Elusive Concatenation of Sound

Hear me!

The funny thing about melody is that it describes a phenomenon that can only be experienced by letting the vibrations set off by carefully tuned instruments in the indicated ranges start the vibration of all those molecules of “air” that lie between the instrument and your ears. This sends an interpreted version of those vibrations through a series of mechanisms in your ears and turns them into nerve signal versions of what started off, typically, as a string or a column of wind wiggling around under a bow or through a tube with holes set to open and close as fingers press valves. Well, or as a column of wind from a singer’s lungs getting vocal chords or just the right type to flap flutter in just the right way.

If we try to talk about melody using words, we can evoke feelings that the melody “makes” us feel (although our feelings are very subjective and individualized). We can use adjectives that attempt a description of the melody but unless we sing the melody ourselves we cannot really talk about it without sounding a little idiotic. In the following passage of proto-words, I am going to describe the first two bars of BWV-773:

“duh-duh-duh-duh-duh-duh-duh-duh-duh-duh-duh-duh-duh-duh-duh-duh-duh-duh-duh-duh-duh-duh-duh-duh-duh-duh-duh—deedle….”

Here it is as written by J.S. Bach (treble clef only, nothing in the bass clef those first two bars):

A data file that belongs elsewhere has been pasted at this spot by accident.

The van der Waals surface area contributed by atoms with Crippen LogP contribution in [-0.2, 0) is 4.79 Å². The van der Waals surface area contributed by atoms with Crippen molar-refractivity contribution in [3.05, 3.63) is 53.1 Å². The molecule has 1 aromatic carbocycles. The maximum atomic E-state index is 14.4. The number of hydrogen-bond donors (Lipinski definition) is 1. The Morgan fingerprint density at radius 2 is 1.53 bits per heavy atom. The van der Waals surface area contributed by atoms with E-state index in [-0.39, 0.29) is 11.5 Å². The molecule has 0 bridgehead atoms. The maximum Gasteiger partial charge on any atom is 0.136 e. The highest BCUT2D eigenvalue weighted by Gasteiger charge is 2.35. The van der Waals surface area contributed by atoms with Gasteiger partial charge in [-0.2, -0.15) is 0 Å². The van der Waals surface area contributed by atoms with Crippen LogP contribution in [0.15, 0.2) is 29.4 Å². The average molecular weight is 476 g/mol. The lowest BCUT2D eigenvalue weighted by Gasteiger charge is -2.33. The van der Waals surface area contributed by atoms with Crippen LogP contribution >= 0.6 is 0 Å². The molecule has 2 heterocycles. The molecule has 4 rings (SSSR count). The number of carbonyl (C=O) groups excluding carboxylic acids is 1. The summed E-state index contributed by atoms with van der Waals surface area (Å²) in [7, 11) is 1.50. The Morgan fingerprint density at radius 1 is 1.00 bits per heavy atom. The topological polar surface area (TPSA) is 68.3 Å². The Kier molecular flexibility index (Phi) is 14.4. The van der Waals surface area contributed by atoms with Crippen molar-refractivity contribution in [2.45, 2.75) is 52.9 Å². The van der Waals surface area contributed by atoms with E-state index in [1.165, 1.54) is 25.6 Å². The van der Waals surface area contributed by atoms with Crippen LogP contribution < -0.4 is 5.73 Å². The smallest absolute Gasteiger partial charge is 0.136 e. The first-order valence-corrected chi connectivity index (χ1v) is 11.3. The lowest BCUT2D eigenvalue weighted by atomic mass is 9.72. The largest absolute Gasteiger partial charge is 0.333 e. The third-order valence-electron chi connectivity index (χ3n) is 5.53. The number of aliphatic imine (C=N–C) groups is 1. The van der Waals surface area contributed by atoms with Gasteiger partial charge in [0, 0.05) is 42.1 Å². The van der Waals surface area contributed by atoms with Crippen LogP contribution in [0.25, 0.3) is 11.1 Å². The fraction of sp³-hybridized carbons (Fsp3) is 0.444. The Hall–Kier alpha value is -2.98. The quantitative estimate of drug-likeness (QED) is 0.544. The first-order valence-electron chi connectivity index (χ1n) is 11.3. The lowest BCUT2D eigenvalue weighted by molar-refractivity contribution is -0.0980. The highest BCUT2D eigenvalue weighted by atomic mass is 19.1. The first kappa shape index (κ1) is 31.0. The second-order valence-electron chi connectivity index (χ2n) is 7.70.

First 2 bars BWV-773 (JSBach)

You can listen to the first two bars or go all the way through the following piece (which differs from the above in that the last quarter note is played as eight 32nd notes) and you will hear something which we might describe as “beautiful” or “serene” or “carefree” or “dull” or “boring” – it’s really up to you how this makes you “feel” about it. Nonetheless, the series of “duh-duh”s that I wrote above doesn’t describe it in any way. It sort of has the rhythm of the notes as written but has none of the intervalic—between-note or between-frequency-values—movement that really provides the beauty (for me, at least).


In a massive departure from the above, Steve Reich’s 1966 piece Come Out uses recordings of the human voice speaking in overlayed loops to establish both melody, harmony, rhythm, meter, tempo, and slowly shifting counterpoint (a huge element of many Reich compositions (see Music for 18 Musicians for what I consider a spectacular piece)).
An element that is really neat about Come Out is that the voice, although it is speaking just a few words, which then gets looped (repeated), it is defining notes. Three notes descending in a scale from the first “come out to…,” then back up and down one “…show them.” A little group of five notes, repeated and increasingly confounded into a cluster of sound. The point here is that we all TALK in melodies all of the time but most of us tend to hear the words and ignore the changes in frequency that occur within words and between words. The notes we touch while we are talking are not necessarily in the scales with which we have become most familiar in the western world. There are more notes in the speech of human beings than just those used in “formal” composition (unless you’re Reich, Laurie Anderson, or many others who compose using this approach.)